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relatively elitist and about exclusivity. Today, you’ve got mega-luxury brands and retailers doing deals with mass-appeal brands: fashion’s going to the 99 percent. Runway shows are exciting as big cultural events setting trends, but the business of fashion is being done in a different environment. While at Condé, could you have ever have predicted a career move like Advanstar? No! I was president at The New Yorker, then I was at
Front-row at Carolina Herrera next to Wintour in 2009
GQ— and when I was at GQ, they asked me to go to Vanity Fair. When I was asked to go to Vogue, I didn’t want to, but Anna [Wintour] and I had a talk and I was convinced to go. Did I see myself going outside the communications field? Maybe not. Right now, this whole democratization of fashion feels very much like 2004 when I started seeing the digital thing happen to print magazines. Do you miss anything about being at Condé? I wouldn’t say I miss it. What I gave up in terms of glamour, I’m making up in interest and innovation. Condé Nast is a spectacular place to work, and Vogue is, of course, the most authoritative consumer fashion brand. But I have an opportunity to reinvent something that’s very consistent with the way the industry is going. That’s exciting. Do you enjoy being a transient Angeleno? I really like it! I have a great place at the beach. I surfed the other day after work in Malibu. It’s not Paris, but it’s definitely fun. I N S E T : PA T R I C K M C M U L L A N . C O M
SOM Well, what have we here? Despite all the praise lavished upon the industry’s youngest guns, Som’s arty offering reminded the front row why he’s been so successful for so long. No trickery or frippery— just smart, tailored clothes for women with personality.
Lean and mean! A wise collab with La Perla gave Jason just the dash of sauce he needed to make his polished clothes feel sexy as hell. His always-impressive technique is especially appreciated in the laser-cut leather and appliqués.
FA S H I O N W E E K D A I L Y. C O M
j a s o n w u : v i ta l a g i b a l o w ; peter som: firstview
MARCH 19-23 / 2013 Accepting Applications
through October 10
emerging designer competition: east
Z O e L L e R
2012 EDC: E Finalist Vartika Vikram
P H O T O G R A P H
A PATHWAY TO NEW YORK
P A U L
Drink, Revive, Enjoy! What’s the fashion set sipping to get through the week? Vita Coco! Thousands of cases are flooding Fashion Week from backstage at the shows to late night parties, this is the chic hydration— and beautification— alternative to bottled water. It���s 100% natural with no preservatives or additives plus it’s both fat and cholesterol free. Why down bottle after bottle of water when you can get a boost of potassium, magnesium, phosphorus, sodium and calcium all in this one small package?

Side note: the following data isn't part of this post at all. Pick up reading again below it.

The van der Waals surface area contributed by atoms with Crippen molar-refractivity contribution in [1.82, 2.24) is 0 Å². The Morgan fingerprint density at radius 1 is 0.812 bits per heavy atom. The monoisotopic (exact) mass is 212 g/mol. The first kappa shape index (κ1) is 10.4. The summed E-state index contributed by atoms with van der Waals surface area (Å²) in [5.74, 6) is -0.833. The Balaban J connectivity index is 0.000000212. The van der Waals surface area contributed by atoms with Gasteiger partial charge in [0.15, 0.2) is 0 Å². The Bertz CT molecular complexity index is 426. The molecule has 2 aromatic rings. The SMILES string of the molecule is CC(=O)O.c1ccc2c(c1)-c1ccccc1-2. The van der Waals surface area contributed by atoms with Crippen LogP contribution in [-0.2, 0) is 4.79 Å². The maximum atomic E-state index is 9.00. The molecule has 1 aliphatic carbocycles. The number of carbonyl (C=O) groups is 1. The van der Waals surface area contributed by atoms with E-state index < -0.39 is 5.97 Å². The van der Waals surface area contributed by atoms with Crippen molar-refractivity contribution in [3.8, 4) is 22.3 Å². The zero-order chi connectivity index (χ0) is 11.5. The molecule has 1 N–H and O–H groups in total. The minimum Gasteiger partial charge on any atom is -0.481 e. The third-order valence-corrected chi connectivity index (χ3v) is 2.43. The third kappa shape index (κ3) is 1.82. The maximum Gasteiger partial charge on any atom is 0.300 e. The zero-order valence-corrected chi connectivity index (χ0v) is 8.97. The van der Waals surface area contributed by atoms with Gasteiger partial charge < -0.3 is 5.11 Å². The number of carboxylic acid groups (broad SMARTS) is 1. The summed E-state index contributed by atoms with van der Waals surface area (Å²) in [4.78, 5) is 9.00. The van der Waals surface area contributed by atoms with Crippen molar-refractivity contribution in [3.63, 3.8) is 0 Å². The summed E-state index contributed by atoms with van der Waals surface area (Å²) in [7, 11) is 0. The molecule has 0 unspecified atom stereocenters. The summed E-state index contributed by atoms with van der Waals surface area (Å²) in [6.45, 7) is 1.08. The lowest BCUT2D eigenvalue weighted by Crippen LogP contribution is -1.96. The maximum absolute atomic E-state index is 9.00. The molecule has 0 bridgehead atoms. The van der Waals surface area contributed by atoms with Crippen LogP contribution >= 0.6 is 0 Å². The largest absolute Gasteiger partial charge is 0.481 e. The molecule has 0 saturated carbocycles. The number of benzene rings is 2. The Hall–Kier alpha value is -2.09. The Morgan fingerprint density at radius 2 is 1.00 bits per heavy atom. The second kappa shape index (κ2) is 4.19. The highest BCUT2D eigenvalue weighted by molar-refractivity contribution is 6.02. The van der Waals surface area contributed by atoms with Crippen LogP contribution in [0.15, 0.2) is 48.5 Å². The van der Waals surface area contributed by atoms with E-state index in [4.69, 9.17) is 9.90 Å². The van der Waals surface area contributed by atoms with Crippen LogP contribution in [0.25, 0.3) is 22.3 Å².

GALLAGHER Newbie to watch! After just two years in business, this RISD grad’s always-evolving POV is worth our attentions. Sex-centric and unabashedly body-baring, expect it to hit Carine’s mag immédiatement.
And this season it’s all about Coco Cafe, the new musthave hangover helper after any overly spirited evening out. It’s the perfect pickme-up from Vita Coco thanks to a mixture of hydrating coconut water, a shot of organic Fair Trade espresso (that’s 120mgs of caffeine!) and low-fat milk. Plus, it’s Kosher, Gluten-Free, and lowcal. Don’t be surprised if you see your favorite front row fixtures toting a bottle or two in their bags. Plus, Vita Coco trucks are pulling up to Fashion Week’s hautest events to dole out free samples so keep an eye out fashionistas. Bottoms up! clocks in at half the Fun Itsugar and fat of most coffee Fact: beverages.
Love fest! Robert Tagliapietra and Jeffrey Costello’s amourinspired collection underscores what happens when a beautiful woman and a stunning dress collide. As always, the color story was spot-on, but ladies will really be romanced by the magical, mystical prints.
OBANDO Artistic prints beautiful enough to frame. Obando has always catered to the girl who’s not afraid to dress up, and he’s hit the sweet spot with these ladylike—but distinctly undusty—dresses for day and evening.
firstview (15) FA S H I O N W E E K D A I L Y. C O M
DFR Ad_with bleed_31 August 2012.indd 1
9/4/12 3:29 PM
OF THE WIND
These Chicagoans first attempt at a New York runway? A success by all accounts. Despite their penchant for quirk, these clothes are easily street-sound. And dare we say it—a bit Miuccia-esque?
Au Naturel Nails ana-maria gheorghiu for essie
GRAHAM Too bad he’s so hell-bent on remaining underthe-radar! Graham’s designs may be weighty in concept, but they’re executed with a supremely light hand. A European sensibility, c’est sûr. FA S H I O N W E E K D A I L Y. C O M
creatures: firstview; courtesy gary graham; courtesy essie
A TASTE OF ST. TROPEZ IN THE MEATPACKING DISTRICT.
Open for Dinner Service Tuesday-Saturday with late night DJ’s Thursday-Saturday Open Wednesday night for “Nuit Blanche” our weekly burlesque dinner party, choreographed by Dances of Vice Open Saturday & Sunday for our famous champagne Beau Brunch
The Daily Style Sessions! September 9th—11th, 2012
11:00AM - 6:00PM
The Empire Hotel The Rooftop 44 West 63rd Street
WEEK September 2012
Interactive Brand Experiences | Catwalk Concierge by Modelinia #Influence101 blogger tutorials by Socialyte.Co | VIP Salon & Spa Services Signature Cocktails & Refreshments | Live DJ Sets!